We couldn’t help but smile when an English couple, who we had already met at breakfast a few times, came by – with what looked like at least 10 plastic bags – and said “Oh, hello, shopping here is magnificent, isn’t it?!”
On the wall next to the tea bar we met another little local... one we would have loved to just take with us.
After our break we strolled through town a bit more and explored a few less touristy streets before we returned to the promenade along the shoreline.
We noticed many (well fed and groomed) free-roaming dogs. This one took pride in watching a scooter.
The promenade was also a good spot to take a few more pictures of our beautiful ship.
The prominent Peace Memorial rose beautifully from a pier, the stretched hand and the birds standing out nicely against the blue sky.
Meanwhile, the sun had become quite strong, so we followed the promenade to return to the ship.
It was almost self-evident that we should find an Atatürk monument on our way, omnipresent in Turkey. Atatürk, first president of Turkey, is considered the founder of the modern Republic of Turkey. His surname, Atatürk (meaning "Father of the Turks"), was granted to him in 1934 and forbidden to any other person by the Turkish parliament.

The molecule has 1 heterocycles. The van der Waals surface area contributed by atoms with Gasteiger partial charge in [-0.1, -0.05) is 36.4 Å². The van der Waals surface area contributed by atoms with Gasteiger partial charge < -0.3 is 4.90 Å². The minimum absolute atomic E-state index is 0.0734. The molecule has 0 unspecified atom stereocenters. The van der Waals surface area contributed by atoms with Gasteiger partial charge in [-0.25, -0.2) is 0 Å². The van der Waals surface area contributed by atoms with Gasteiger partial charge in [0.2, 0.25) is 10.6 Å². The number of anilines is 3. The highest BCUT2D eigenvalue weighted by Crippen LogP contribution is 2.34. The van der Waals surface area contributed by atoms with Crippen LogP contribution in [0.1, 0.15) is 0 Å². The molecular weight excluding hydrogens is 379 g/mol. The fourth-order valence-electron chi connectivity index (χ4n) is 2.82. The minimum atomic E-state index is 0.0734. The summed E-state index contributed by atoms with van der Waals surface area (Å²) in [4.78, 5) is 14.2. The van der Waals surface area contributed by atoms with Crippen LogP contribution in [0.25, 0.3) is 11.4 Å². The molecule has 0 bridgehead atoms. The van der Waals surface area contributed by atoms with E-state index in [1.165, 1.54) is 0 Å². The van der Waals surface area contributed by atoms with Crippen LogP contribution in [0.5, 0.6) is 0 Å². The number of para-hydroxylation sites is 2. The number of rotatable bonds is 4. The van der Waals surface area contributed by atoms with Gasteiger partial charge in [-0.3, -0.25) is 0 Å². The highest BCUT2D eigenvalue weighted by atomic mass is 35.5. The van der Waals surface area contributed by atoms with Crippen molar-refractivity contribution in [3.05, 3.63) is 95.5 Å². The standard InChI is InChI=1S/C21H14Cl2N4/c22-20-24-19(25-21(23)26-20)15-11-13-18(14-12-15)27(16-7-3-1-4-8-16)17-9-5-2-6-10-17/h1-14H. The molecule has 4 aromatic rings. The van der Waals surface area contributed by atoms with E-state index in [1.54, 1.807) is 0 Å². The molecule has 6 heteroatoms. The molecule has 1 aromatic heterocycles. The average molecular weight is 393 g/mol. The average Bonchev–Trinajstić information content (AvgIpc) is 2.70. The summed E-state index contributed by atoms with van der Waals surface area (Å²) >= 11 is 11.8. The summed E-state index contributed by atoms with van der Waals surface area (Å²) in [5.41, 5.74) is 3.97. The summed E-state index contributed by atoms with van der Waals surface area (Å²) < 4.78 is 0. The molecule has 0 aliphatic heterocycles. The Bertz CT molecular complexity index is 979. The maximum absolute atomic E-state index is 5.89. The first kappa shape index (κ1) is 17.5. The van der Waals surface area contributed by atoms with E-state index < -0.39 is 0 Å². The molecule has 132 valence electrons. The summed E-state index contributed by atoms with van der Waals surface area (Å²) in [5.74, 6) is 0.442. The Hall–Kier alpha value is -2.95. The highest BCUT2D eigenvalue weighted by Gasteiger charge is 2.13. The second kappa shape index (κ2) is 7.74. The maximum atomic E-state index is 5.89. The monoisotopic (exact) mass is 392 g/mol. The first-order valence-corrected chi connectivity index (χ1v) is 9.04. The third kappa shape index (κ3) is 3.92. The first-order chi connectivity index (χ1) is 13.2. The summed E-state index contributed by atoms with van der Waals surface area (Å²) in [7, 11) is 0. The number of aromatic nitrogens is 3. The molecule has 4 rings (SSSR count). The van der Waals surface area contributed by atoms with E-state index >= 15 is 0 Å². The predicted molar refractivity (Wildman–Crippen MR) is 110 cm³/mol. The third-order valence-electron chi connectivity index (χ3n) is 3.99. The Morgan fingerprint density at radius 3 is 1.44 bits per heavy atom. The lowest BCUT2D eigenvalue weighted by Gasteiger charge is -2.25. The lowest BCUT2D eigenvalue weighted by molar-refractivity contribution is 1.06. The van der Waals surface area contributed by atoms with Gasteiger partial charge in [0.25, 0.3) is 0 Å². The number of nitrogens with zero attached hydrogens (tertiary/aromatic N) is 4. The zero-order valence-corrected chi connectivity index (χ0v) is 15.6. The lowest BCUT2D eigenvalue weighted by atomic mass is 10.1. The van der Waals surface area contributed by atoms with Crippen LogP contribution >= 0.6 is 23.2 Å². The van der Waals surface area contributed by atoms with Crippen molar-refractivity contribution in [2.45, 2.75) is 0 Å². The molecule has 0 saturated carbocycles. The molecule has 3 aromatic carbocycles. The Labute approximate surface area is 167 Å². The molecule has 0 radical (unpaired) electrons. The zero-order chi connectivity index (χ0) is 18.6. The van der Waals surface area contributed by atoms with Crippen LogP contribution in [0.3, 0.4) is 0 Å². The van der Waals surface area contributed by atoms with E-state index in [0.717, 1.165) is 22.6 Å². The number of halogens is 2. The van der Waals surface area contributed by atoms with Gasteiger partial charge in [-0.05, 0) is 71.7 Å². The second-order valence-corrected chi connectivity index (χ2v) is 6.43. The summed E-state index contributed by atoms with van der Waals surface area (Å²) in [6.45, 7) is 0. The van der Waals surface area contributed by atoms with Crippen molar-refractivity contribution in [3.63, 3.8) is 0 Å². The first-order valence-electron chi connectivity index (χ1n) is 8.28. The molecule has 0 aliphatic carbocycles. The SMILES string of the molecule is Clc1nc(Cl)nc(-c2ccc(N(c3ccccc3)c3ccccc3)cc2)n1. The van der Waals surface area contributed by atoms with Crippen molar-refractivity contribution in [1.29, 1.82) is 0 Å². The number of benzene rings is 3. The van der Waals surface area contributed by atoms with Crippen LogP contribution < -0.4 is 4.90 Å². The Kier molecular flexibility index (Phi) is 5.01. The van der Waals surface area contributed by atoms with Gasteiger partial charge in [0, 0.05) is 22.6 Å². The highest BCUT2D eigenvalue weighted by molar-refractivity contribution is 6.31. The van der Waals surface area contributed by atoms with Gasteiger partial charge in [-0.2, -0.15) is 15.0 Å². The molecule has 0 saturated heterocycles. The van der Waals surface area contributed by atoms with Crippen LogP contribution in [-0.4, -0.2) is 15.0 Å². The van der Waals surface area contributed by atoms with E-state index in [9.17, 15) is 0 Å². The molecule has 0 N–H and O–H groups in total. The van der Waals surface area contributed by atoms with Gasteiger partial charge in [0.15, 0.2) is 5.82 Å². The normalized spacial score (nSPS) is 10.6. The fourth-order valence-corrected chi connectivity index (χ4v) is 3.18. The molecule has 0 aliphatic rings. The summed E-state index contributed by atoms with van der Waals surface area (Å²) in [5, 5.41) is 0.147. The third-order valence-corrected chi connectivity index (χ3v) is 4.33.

Back at the cruise terminal we went back onboard the Silhouette. Birgit wanted to lie in the sun, and I fetched my IPad to return to one of the many cafes which were advertising free Wifi. I sat down near the colorful fishing boats, had and iced coffee, did some people watching and browsed the internet.
After a while, the internet suffered from a slight overload – I wasn’t the only one to have that idea. Each click took ages… Never mind, time was up anyway.
We stood on our balcony when the ship left Kusadasi. It was quite a spectacle when the Silhouette left with a horn battle (which always gives me goose bumps) and the guests of both the Silhouette and the Equinox waved good bye to each other. “Bye, bye - see you in Mykonos!”, “Hey, drop that bathrobe!”. It was very funny and moving at the same time, which maybe only cruise lovers will understand.
Captain Anastasios Lekkas and his team on the bridge set sail. Past Pigeon Island we sailed out to the sea in the light of the setting sun and were grateful for yet another beautiful and relaxing day.
By the way, unlike young Captain Tassos on the Constellation, Captain Lekkas didn’t stand out with constant presence and youthful coolness but appeared rather calm and collected. You did see him from time to time, and in the evening he’d make his rounds to BLU, where apparently he liked to eat himself, and greeted the guests with a friendly nod and a smile. This was perfectly fine with us as we aren’t ones for the “Captain hype” and rather wonder if sometimes they’d prefer to be left in peace.